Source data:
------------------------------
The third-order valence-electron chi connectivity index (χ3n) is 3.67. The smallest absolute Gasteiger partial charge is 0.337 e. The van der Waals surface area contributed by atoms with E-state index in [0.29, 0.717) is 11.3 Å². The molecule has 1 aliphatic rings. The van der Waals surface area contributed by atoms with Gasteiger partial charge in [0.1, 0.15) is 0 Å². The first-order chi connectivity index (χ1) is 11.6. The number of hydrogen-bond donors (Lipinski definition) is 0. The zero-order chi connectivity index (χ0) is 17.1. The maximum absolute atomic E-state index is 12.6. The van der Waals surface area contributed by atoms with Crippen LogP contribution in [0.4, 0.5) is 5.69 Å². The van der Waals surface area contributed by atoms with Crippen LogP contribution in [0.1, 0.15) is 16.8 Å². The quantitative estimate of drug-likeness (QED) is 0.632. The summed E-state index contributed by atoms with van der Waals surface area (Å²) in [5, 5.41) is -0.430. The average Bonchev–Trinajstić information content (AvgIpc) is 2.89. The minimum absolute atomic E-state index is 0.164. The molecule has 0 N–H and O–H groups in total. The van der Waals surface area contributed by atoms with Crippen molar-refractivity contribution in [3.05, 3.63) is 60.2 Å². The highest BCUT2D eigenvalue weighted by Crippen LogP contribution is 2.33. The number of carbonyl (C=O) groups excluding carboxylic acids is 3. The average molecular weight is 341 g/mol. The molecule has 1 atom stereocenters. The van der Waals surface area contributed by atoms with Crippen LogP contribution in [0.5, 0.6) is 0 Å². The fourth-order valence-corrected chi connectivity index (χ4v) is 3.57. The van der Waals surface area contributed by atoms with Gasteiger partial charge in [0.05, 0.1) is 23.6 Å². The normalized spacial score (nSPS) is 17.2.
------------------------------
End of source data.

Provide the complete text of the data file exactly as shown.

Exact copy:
The third-order valence-electron chi connectivity index (χ3n) is 3.67. The smallest absolute Gasteiger partial charge is 0.337 e. The van der Waals surface area contributed by atoms with E-state index in [0.29, 0.717) is 11.3 Å². The molecule has 1 aliphatic rings. The van der Waals surface area contributed by atoms with Gasteiger partial charge in [0.1, 0.15) is 0 Å². The first-order chi connectivity index (χ1) is 11.6. The number of hydrogen-bond donors (Lipinski definition) is 0. The zero-order chi connectivity index (χ0) is 17.1. The maximum absolute atomic E-state index is 12.6. The van der Waals surface area contributed by atoms with Crippen LogP contribution in [0.4, 0.5) is 5.69 Å². The van der Waals surface area contributed by atoms with Crippen LogP contribution in [0.1, 0.15) is 16.8 Å². The quantitative estimate of drug-likeness (QED) is 0.632. The summed E-state index contributed by atoms with van der Waals surface area (Å²) in [5, 5.41) is -0.430. The average Bonchev–Trinajstić information content (AvgIpc) is 2.89. The minimum absolute atomic E-state index is 0.164. The molecule has 0 N–H and O–H groups in total. The van der Waals surface area contributed by atoms with Crippen molar-refractivity contribution in [3.05, 3.63) is 60.2 Å². The highest BCUT2D eigenvalue weighted by Crippen LogP contribution is 2.33. The number of carbonyl (C=O) groups excluding carboxylic acids is 3. The average molecular weight is 341 g/mol. The molecule has 1 atom stereocenters. The van der Waals surface area contributed by atoms with Crippen LogP contribution in [0.5, 0.6) is 0 Å². The fourth-order valence-corrected chi connectivity index (χ4v) is 3.57. The van der Waals surface area contributed by atoms with Gasteiger partial charge in [0.05, 0.1) is 23.6 Å². The normalized spacial score (nSPS) is 17.2.